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A: There are those who suspect Wildflower Center volunteers are the culpable and capable culprits. Yet, others think staff members play some, albeit small, role. You can torture us with your plant questions, but we will never reveal the Green Guru's secret identity.

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Ask Mr. Smarty Plants is a free service provided by the staff and volunteers at the Lady Bird Johnson Wildflower Center.

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Thursday - February 02, 2012

From: Waller, TX
Region: Southwest
Topic: Invasive Plants, Non-Natives, Shrubs
Title: Invasive, non-native Siberian peashrub for waller TX
Answered by: Barbara Medford

QUESTION:

Good Morning Mr. Smarty Plants! I am trying to find out if the Siberian Pea Shrub is a good plant for Southeast Texas or if it is considered an invasive no no. It seems to have many qualities for wildlife, like hummingbirds and bees, but we don't want to do the wrong thing. We are in rural prairie area, zone 8b. Not finding it on the invasive list, although I have read on other sites that it can be invasive. Thanks so much!

ANSWER:

The first thing we want to say is that Caragana arborescens, Siberian peashrub, is native to (where else?) Siberia and Manchuria, very cold areas of Russia and China. The second thing we would like to know (rhetorically speaking) is are local nurseries offering this plant for sale? According to the USDA Plant profile for this plant, it grows nowhere in Texas, but instead in colder areas of the country, where it is quite capable of becoming invasive.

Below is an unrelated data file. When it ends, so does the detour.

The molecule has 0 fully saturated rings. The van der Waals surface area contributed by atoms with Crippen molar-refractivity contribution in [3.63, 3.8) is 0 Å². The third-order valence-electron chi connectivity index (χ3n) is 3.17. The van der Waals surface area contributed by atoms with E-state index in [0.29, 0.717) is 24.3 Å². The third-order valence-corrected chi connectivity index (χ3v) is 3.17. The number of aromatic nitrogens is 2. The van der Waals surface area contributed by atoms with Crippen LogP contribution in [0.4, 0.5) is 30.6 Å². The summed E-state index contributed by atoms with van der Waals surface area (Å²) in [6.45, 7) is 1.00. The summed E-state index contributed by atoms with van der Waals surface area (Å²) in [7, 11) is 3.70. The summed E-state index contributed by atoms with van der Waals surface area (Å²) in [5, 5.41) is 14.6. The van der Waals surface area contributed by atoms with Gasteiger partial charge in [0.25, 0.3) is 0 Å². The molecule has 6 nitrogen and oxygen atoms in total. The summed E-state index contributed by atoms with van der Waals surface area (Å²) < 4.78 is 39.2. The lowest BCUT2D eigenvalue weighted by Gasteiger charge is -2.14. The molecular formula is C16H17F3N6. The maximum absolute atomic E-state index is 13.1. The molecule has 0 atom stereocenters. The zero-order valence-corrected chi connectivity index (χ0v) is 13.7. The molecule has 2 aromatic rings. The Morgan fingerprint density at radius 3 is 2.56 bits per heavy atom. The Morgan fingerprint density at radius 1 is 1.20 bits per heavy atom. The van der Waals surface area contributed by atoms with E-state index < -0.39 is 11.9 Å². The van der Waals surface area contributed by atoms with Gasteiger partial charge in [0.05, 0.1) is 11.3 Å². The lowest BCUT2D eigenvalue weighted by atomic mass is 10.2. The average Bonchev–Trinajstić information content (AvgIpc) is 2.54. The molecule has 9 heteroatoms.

See these two articles for  discussions of invasiveness, where they will grow and what their physical characteristics are:

Minnesota Department of Natural Resources

Alberta (Canada) Invasive Plants

Also, here are two negative comments from Dave's Garden, a forum:

"I'm interested to see that this plant is considered invasive in Alaska. When we bought this house in 1999, the previous owners had just planted a long line of them along the drive. They were approximately 2 ft. tall then, and they're about 8 ft. tall now.

They are self-sowing: The seed pods burst and fling the seed as far as several feet away, and we now have new plants across the driveway and in the yard.

They're also thorny, which makes pruning no fun.

They are good as screens and windbreaks, and the birds really seem to like them as cover, but because of the overabundance of upstarts (and now this notice that it's a nuisance plant), I wouldn't recommend it."

 

"This plant is considered invasive in many areas, especially northern regions, as it escapes cultivation and has the potential to widely spread in previously pristine natural areas. I work for the Forest Service in Alaska as an Ecologist in our Seward office, and this plant is being included in an upcoming multi-agency invasive plants book for Alaska, with the recommendation that it not be purchased, planted, traded, or grown."

 

So, here's the thing. The Lady Bird Johnson Wildflower Center, home of Mr. Smarty Plants, promotes the growth, protection and propagation of plants native not only to North America but to the area in which it is being grown. IF you could obtain it at all, and planted it in Waller County, which is USDA Hardiness Zone 9b, it would probably explode from the heat about the first of May. So you don't need to worry about it being invasive. However, you do need to consider the expenditure of resources like purchasing, planting, back muscles and watering a plant that cannot succeed in your area. Which is what we are all about here-use native plants because they are already adapted to where you are gardening.

Pictures

 

 

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